Former Peace Corps volunteer Will Ruddick and several residents of Bangladesh, Kenya, face a potential seven years in prison after developing a cost-effective way to alleviate poverty in Africa’s poorest slums. Their solution: a complementary currency issued and backed by the local community. The Central Bank of Kenya has now initiated charges of forgery.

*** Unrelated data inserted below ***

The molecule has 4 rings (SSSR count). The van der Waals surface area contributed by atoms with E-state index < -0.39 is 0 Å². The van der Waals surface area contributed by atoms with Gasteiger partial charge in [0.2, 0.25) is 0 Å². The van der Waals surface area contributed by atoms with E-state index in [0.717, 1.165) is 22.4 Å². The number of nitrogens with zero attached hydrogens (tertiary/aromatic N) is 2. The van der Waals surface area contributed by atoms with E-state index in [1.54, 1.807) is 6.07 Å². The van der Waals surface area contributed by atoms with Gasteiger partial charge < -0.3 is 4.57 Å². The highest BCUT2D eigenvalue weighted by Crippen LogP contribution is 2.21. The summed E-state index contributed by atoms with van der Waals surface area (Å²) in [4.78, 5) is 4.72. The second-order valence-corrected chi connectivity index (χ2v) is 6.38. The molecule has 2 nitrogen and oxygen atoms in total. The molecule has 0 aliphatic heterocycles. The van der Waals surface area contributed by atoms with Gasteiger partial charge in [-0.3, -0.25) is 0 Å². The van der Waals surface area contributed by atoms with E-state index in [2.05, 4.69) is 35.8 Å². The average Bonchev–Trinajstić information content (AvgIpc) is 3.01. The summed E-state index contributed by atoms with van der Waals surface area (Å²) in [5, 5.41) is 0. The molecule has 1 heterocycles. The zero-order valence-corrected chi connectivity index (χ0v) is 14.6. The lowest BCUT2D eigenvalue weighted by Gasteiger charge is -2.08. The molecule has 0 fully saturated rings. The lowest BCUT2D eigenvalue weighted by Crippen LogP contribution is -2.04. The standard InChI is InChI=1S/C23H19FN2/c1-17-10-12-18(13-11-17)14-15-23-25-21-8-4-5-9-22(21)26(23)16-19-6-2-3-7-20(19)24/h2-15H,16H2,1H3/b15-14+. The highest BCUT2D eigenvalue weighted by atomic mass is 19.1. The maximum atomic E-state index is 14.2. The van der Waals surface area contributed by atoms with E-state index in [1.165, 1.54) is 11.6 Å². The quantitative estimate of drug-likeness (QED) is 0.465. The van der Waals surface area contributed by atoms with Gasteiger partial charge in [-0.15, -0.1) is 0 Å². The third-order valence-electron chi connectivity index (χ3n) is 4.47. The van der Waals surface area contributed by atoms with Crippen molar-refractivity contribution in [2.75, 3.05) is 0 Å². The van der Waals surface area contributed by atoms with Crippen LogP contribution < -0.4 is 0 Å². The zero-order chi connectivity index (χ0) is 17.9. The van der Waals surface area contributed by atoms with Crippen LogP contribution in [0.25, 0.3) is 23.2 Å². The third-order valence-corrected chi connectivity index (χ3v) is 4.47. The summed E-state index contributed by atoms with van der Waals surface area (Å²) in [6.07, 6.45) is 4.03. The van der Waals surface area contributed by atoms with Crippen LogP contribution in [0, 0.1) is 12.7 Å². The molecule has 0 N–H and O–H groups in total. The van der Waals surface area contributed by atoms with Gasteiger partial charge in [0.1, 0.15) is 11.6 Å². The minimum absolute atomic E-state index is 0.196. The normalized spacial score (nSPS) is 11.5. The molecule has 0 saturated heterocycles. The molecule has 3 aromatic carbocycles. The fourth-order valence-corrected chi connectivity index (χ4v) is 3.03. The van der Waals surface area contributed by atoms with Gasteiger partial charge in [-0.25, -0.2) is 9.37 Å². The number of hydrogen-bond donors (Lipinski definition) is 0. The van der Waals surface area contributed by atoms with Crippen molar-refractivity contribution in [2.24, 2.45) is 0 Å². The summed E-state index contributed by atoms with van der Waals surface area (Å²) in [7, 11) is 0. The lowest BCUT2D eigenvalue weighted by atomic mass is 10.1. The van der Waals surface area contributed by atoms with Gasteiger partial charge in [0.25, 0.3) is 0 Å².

Complementary currencies can help eradicate poverty.
(...) The project was launched on May 11, 2013. The immediate effect was an increase in sales of 22%. That meant increasing incomes and purchasing power by 22%. These exchanges were of goods and services that without the additional currency would have been thrown away or gone to waste, not because they were unmarketable but because potential customers did not have the money to buy them. Introducing Bangla-Pesa worked to move the economy forward at full capacity, connecting the community to its own resources when the only things lacking were those slips of paper called “money.”